Welcome to the Re-Dock — a weekly compendium of bike sharing news happening in places throughout the world. The Re-Dock stations you squarely in the industry news that you want to know. This issue of the Re-Dock covers bike sharing news from June 2 through June 8.
Forget key fobs and title sponsorships. First generation bike sharing systems are still going strong as viable options for some towns. The small, upper Midwest town of Aitken just got funding to launch and build infrastructure for a thirty-bike system.
Apsen’s bike sharing program, WE-cycle, launched on Thursday.
The days of flying down staircases on a new Divvy Bike are over. And they haven’t even started yet. Chicago’s bike sharing program launches this summer, and the city announced that it’s cracking down on reckless drivers and cyclists with increased fines.
The software that runs Denver’s bike kiosks caught a glitch that prevents daily and weekly members from using the system although yearly members have not been affected.
HOBOKEN, New Jersey
Residents can now register for membership to the pilot program. Non-residents with the idea to jump on one of Hoboken’s new share bikes during the pilot period better jump off that idea fast. Hoboken’s tourists looking for a bike share experience will be forced over to Manhattan instead to ride a Citi Bike. Could be worse.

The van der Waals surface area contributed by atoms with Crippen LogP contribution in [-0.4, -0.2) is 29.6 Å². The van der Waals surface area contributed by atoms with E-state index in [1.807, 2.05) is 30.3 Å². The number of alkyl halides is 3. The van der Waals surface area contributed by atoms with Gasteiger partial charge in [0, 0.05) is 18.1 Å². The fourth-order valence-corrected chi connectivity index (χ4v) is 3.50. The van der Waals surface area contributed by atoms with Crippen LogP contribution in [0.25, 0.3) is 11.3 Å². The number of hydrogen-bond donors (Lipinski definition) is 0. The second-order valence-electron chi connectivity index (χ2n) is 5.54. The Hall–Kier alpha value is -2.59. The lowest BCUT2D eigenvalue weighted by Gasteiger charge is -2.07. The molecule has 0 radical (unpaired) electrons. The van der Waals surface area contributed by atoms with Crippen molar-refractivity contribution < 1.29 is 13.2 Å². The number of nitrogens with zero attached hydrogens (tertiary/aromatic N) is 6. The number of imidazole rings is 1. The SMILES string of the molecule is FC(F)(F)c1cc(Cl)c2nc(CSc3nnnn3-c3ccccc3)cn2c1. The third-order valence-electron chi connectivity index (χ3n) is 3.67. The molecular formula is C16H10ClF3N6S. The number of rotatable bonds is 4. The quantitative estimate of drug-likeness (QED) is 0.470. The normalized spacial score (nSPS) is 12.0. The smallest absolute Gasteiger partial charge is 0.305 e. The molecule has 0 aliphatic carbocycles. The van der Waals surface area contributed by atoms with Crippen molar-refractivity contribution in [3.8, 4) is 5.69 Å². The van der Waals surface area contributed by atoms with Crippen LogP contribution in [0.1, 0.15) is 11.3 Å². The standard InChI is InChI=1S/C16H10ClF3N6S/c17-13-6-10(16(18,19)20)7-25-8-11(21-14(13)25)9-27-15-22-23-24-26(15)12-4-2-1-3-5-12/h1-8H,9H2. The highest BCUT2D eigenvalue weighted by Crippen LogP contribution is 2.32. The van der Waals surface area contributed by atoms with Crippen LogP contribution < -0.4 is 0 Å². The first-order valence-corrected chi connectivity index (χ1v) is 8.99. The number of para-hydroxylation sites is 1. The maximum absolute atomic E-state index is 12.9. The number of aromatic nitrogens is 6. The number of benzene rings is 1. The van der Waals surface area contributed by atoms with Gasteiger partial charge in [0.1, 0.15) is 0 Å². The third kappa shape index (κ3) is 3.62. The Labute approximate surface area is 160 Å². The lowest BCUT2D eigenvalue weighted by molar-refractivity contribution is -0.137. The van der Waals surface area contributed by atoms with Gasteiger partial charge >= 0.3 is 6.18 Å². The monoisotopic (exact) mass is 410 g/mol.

LONDON, United Kingdom
Local leaders of Southwark, a district in central London, have decided to invest £15,000 ($23,337 US) for a study regarding a possible expansion of the local bike sharing system, Barclays Cycle Hire, into under-served areas of the district.
Residents in another part of the city, in contrast, halted the placement of a bike share station near the entrance to a park in their neighborhood.
LONG BEACH, California
Can someone tell us whether Bike Nation announced that its Long Beach program is launching soon?
Almost with out notice, Moscow launched its very own bike share program, called Velobike, early last week. It’ll be sponsored by Bank of Moscow.
NEW YORK CITY, New York
On Sunday, June 2, New York’s bike sharing program opened up for daily and weekly memberships after launching last week to annual members.
Alta sued its insurers for not paying full damages Alta claims its owed after Citi Bike equipment was damaged from flooding during Hurricane Sandy.
John Stewart and his Daily Show team take on Citi Bike.
And, finally, the perfect outfit to ride your Citi Bike in apparently costs $965.90—only the price of an annual Citi Bike membership for you and nine of your friends with enough left over to get a day pass for one more friend and a triple-scoop ice cream cone to treat yourself for being so generous.
The Washington Nationals apparently love bike share. Their giant bobble-head presidents took them out for another fun-filled race.
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